It’s pumpkin season! 3 recipes for ringing in the fall


As the weather gets colder and I see the orange stains in the bazaar, it fills me with joy! Pumpkin is a fruit (yes, I didn’t know that either) that has this unique style of catering to both the sweet and savory palates. I like to try a lot of different things, but how many can you eat at one time? For this same reason, you can freeze your pumpkin – don’t expect it to hold its shape much. Its flavor will diminish over time, so keeping pumpkin in the freezer all year round is not the best option. A few months, but not more.

A classic: pumpkin soup

I like to do this when I’ve used quite a bit of it and only a lot of small pieces are left. Of course, you can also do this with whole pieces. Either way, this soup will warm you up and fill you up as the temperatures drop.

Ingredients

  • 1 kilo of pumpkin
  • 2-3 onions
  • 2 tablespoons of butter
  • 2 tablespoons of flour
  • 800 milliliters of vegetable broth / water
  • 200 grams of heavy cream
  • salt, black pepper, nutmeg

Instructions

To cook all of this as quickly and easily as possible, peel your pumpkin and cut it into small cubes. Don’t worry if they turn out a little bigger than you think, it will only take a few more minutes to cook them. Also cut the onions into small pieces. Melt the butter and brown the onions a little until they take on a slightly different color. Stir in the pumpkin and roast them a little together. Incorporate the flour as well and continue to sauté them. Keep stirring to keep it from burning. After a few minutes, add the heavy cream and broth (if you don’t have any, water will also do) and bring to a boil. Lower the heat and simmer everything for about 20-25 minutes. Once all of the pumpkin has softened – you can test it with a fork – turn off the heat and go in a blender so that everything is smooth. You can now season it as you like.

Pumpkin soup. (Photo Shutterstock)

Tips

To make the soup more interesting when serving, you can add herbs or even pumpkin seeds on top. My favorite will always be a little dill, but also try to find your favorite version!

If after stirring you think the soup is still too thick, you can pass it through a sieve and mix again what is left until it becomes silky. Personally, I think it’s more effort than it’s worth.

Pumpkin jam

Now I said you can freeze your pumpkin, but another way to preserve that great flavor is to make a jam out of it. Adding ginger will give it a bit of balance while keeping it exciting in your mouth. The ratios given here are rather indicative, so do not hesitate to combine them as you wish!

Ingredients

  • 750 grams of pumpkin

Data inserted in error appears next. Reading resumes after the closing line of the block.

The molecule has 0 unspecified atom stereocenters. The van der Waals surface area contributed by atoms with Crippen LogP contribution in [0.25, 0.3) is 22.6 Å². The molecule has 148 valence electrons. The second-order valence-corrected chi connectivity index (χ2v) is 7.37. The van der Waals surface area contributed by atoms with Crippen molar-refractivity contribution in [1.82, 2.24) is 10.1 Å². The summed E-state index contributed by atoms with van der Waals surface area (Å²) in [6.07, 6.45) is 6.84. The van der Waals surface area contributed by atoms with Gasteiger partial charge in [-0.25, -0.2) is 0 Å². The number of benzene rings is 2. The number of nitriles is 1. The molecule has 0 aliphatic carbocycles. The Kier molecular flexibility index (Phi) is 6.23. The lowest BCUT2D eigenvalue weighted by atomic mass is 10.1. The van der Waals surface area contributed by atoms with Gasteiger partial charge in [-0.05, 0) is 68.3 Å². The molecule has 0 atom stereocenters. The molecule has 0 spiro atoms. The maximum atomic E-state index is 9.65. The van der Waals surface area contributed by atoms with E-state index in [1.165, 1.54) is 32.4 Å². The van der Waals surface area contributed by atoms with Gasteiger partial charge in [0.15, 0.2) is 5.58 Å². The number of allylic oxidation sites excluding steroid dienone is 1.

• 1-2 oranges
  • 2 lemons
  • 30 grams of ginger
  • 500 ml orange juice
  • 10 grams of pectin or 100 grams of sugar

Instructions

Clean the pumpkin and cut it into small cubes. Wash the oranges and lemons and carefully grate the zest. Make sure you don’t add the white parts as it will make everything bitter. Grate the ginger completely and remove the fleshy parts of the orange, being careful not to add the white parts of the fruit. Squeeze the juice from the rest of the orange and lemons and mix everything in a saucepan with the orange juice. Let everything cook together until everything is softened. Go with a blender to make it smooth. Now add the pectin or the sugar (or both if you like the sweetness) and boil for several minutes. The mixture should thicken at this point. If you feel it is still too runny, cook it for a few more minutes. Place the jam in clean jars and close the lids while it is still hot. This will seal them up and keep it fresher for longer.

Tips

You can always choose to cook the pumpkin in water instead of orange juice. If the orange juice is already sweet, you may not want to add more sugar to the mixture.

The pectin is used to hold the mixture better, but it is entirely optional. Adding more sugar or even a little diluted starch into the mixture will make it strong enough.


You can use the pumpkin for both sweet and savory dishes.  (Photo Shutterstock)
You can use the pumpkin for both sweet and savory dishes. (Photo Shutterstock)

Pumpkin Bread

You’ve heard of banana bread, but have you heard of pumpkin bread? Well you have it now. While banana bread is a dessert, this one is not really a dessert but rather a real bread. The orange color and nutty flavor that pumpkin gives to bread will definitely grab the attention of whoever you present it to.

Ingredients

  • 400 grams of pumpkin
  • 150 milliliters of milk
  • 500 grams of flour
  • 1 teaspoon instant yeast
  • 1 egg
  • pinch of sugar
  • salt

Instructions

Clean and cut the pumpkin into small pieces and cook it in water until softened. It should take around 10 minutes depending on the size. Pour out the water and crush the pieces. Let cool. Heat the milk slightly and dissolve the yeast in it with a pinch of sugar and a little salt. Add all the ingredients in a bowl, except the egg, and start kneading. You will want to get a soft, but not sticky, dough. Depending on your pumpkin, you may need to add a little more flour if it’s too sticky. A little more milk can be added if the dough is too hard or seems too crumbly. Cover the kneaded dough with a damp cloth and let stand in a warm place for about an hour. Knead it one last time and place it in a shape to your liking. It is essential to cover the mold with baking paper. Let the bread rest in this way again covered with a damp cloth for about 40 to 45 minutes. Whisk the egg and spread it on the bread and bake it at 180 degrees Celsius (350 degrees Fahrenheit) for about 40 minutes to an hour depending on how thick you have arranged. Take out of the oven and let cool completely before cutting.

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